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Archive for February, 2011

Last weekend saw me and James lying on our bed, the television and DVD player on, watching Conviction starring Hilary Swank and Minnie Driver. Conviction is a film based on a true story of Betty Ann Waters and her brother, about a brother and a sister who literally depended on each other while growing up. The older brother, played by Sam Rockwell, was wrongfully accused of a crime he did not commit. Placed in an age where DNA testing was but an object of science movies and money is much more important than integrity in hiring the best lawyers, Kenny was convicted much to Betty Ann’s disbelief.

Instead of taking and biting into reality, Betty Ann struggled through life, through divorce, through possible custody loss of her two sons, just not to give up on Kenny, her brother.

It was a beautiful, inspiring film, which I am sure will not be a big hit in the theatres but a sure-fire wonder in everyone’s hearts.

This film made me think, if I were in Betty Ann’s place, would I also do the same for my sister or my brother?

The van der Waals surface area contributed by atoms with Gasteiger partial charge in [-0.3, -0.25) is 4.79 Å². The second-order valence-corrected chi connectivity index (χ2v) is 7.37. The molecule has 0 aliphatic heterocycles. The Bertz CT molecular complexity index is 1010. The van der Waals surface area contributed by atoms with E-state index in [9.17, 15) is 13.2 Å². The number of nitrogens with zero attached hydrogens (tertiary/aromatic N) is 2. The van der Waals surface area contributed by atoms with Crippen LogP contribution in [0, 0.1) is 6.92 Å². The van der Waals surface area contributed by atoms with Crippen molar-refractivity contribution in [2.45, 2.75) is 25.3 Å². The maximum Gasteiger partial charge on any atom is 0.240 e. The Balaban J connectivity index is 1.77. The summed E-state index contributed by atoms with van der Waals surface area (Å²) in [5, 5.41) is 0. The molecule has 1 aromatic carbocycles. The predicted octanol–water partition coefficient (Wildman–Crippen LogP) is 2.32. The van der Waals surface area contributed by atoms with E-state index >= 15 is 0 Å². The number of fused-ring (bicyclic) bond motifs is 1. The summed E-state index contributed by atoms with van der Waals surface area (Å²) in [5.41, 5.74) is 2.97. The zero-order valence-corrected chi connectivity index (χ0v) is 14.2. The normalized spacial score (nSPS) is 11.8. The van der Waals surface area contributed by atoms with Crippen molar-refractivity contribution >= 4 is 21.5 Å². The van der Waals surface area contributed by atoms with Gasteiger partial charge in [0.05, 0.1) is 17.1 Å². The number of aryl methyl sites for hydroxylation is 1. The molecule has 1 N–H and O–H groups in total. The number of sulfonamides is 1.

Being the youngest in a brood of three, the only illegitimate son of my mom and dad, I was supposed to be the outcast, the weakest, the dumbest. But I did not have the luxury to be so. Knowing my status in our family (something I only knew upon reading my birth certificate) and in society, I struggled to ensure that my name, through education, would be respected. Would be feared. Would be held in high esteem. Because I fear no one would be there to save me when I fail.

But I know my sister would be there. Countless times she saved me from trouble when we were much younger. Boys bullying me in school stopped due to fear of her. One bully hit me in the eye and my sister was quick enough to hit him back several times he regretted ever meeting me! My brother, with whom I keep a relationship no warmer than the Arctic region saved me, too, by helping me out with my art projects in school.